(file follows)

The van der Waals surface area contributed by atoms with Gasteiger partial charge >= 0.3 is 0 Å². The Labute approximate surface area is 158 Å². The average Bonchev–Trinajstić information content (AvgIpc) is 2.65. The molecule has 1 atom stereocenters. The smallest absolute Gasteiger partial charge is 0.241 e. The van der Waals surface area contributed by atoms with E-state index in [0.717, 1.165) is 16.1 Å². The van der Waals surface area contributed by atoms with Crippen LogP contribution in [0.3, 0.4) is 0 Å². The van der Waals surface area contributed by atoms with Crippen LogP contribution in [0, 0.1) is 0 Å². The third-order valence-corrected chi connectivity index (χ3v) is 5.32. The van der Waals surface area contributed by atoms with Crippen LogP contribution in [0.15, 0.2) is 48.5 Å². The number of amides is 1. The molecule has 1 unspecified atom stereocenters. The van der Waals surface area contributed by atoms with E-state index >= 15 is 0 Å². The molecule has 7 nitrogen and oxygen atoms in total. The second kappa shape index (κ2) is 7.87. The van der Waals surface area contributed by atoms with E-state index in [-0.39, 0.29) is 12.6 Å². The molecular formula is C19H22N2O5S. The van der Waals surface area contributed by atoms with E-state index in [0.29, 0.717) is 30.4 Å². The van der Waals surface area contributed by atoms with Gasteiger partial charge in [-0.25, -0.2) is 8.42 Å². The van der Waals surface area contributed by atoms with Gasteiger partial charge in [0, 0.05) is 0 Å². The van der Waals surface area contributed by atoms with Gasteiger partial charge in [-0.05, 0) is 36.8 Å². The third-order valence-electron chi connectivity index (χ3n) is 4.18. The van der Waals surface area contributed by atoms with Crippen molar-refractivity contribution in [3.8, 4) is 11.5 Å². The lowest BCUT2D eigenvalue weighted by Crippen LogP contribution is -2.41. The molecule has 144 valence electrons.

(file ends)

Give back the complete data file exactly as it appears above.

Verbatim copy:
The van der Waals surface area contributed by atoms with Gasteiger partial charge >= 0.3 is 0 Å². The Labute approximate surface area is 158 Å². The average Bonchev–Trinajstić information content (AvgIpc) is 2.65. The molecule has 1 atom stereocenters. The smallest absolute Gasteiger partial charge is 0.241 e. The van der Waals surface area contributed by atoms with E-state index in [0.717, 1.165) is 16.1 Å². The van der Waals surface area contributed by atoms with Crippen LogP contribution in [0.3, 0.4) is 0 Å². The van der Waals surface area contributed by atoms with Crippen LogP contribution in [0, 0.1) is 0 Å². The third-order valence-corrected chi connectivity index (χ3v) is 5.32. The van der Waals surface area contributed by atoms with Crippen LogP contribution in [0.15, 0.2) is 48.5 Å². The number of amides is 1. The molecule has 1 unspecified atom stereocenters. The van der Waals surface area contributed by atoms with E-state index >= 15 is 0 Å². The molecule has 7 nitrogen and oxygen atoms in total. The second kappa shape index (κ2) is 7.87. The van der Waals surface area contributed by atoms with E-state index in [-0.39, 0.29) is 12.6 Å². The molecular formula is C19H22N2O5S. The van der Waals surface area contributed by atoms with E-state index in [0.29, 0.717) is 30.4 Å². The van der Waals surface area contributed by atoms with Gasteiger partial charge in [-0.25, -0.2) is 8.42 Å². The van der Waals surface area contributed by atoms with Gasteiger partial charge in [0, 0.05) is 0 Å². The van der Waals surface area contributed by atoms with Gasteiger partial charge in [-0.05, 0) is 36.8 Å². The third-order valence-electron chi connectivity index (χ3n) is 4.18. The van der Waals surface area contributed by atoms with Crippen molar-refractivity contribution in [3.8, 4) is 11.5 Å². The lowest BCUT2D eigenvalue weighted by Crippen LogP contribution is -2.41. The molecule has 144 valence electrons.